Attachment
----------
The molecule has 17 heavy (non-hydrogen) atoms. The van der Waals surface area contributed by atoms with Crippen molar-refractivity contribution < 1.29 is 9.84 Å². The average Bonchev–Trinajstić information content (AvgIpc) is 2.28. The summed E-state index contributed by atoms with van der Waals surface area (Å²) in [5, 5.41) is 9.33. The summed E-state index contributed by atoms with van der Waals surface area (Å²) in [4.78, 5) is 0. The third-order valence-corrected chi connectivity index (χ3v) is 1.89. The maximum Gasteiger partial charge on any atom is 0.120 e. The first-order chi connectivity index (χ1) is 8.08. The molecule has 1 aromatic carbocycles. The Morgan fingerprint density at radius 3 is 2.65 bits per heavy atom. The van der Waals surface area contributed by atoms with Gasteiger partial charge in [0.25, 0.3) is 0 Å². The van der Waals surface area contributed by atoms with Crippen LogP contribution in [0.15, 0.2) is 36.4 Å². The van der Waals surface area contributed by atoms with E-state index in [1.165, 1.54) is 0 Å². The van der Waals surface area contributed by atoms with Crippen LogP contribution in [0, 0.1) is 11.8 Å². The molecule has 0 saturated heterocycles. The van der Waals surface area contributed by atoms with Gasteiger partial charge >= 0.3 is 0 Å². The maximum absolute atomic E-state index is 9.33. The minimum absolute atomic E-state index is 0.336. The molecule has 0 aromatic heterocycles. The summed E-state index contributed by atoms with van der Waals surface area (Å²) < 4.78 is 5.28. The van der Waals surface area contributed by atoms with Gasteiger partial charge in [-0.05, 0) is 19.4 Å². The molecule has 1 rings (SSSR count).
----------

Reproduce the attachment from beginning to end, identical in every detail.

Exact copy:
The molecule has 17 heavy (non-hydrogen) atoms. The van der Waals surface area contributed by atoms with Crippen molar-refractivity contribution < 1.29 is 9.84 Å². The average Bonchev–Trinajstić information content (AvgIpc) is 2.28. The summed E-state index contributed by atoms with van der Waals surface area (Å²) in [5, 5.41) is 9.33. The summed E-state index contributed by atoms with van der Waals surface area (Å²) in [4.78, 5) is 0. The third-order valence-corrected chi connectivity index (χ3v) is 1.89. The maximum Gasteiger partial charge on any atom is 0.120 e. The first-order chi connectivity index (χ1) is 8.08. The molecule has 1 aromatic carbocycles. The Morgan fingerprint density at radius 3 is 2.65 bits per heavy atom. The van der Waals surface area contributed by atoms with Gasteiger partial charge in [0.25, 0.3) is 0 Å². The van der Waals surface area contributed by atoms with Crippen LogP contribution in [0.15, 0.2) is 36.4 Å². The van der Waals surface area contributed by atoms with E-state index in [1.165, 1.54) is 0 Å². The van der Waals surface area contributed by atoms with Crippen LogP contribution in [0, 0.1) is 11.8 Å². The molecule has 0 saturated heterocycles. The van der Waals surface area contributed by atoms with Gasteiger partial charge >= 0.3 is 0 Å². The maximum absolute atomic E-state index is 9.33. The minimum absolute atomic E-state index is 0.336. The molecule has 0 aromatic heterocycles. The summed E-state index contributed by atoms with van der Waals surface area (Å²) < 4.78 is 5.28. The van der Waals surface area contributed by atoms with Gasteiger partial charge in [-0.05, 0) is 19.4 Å². The molecule has 1 rings (SSSR count).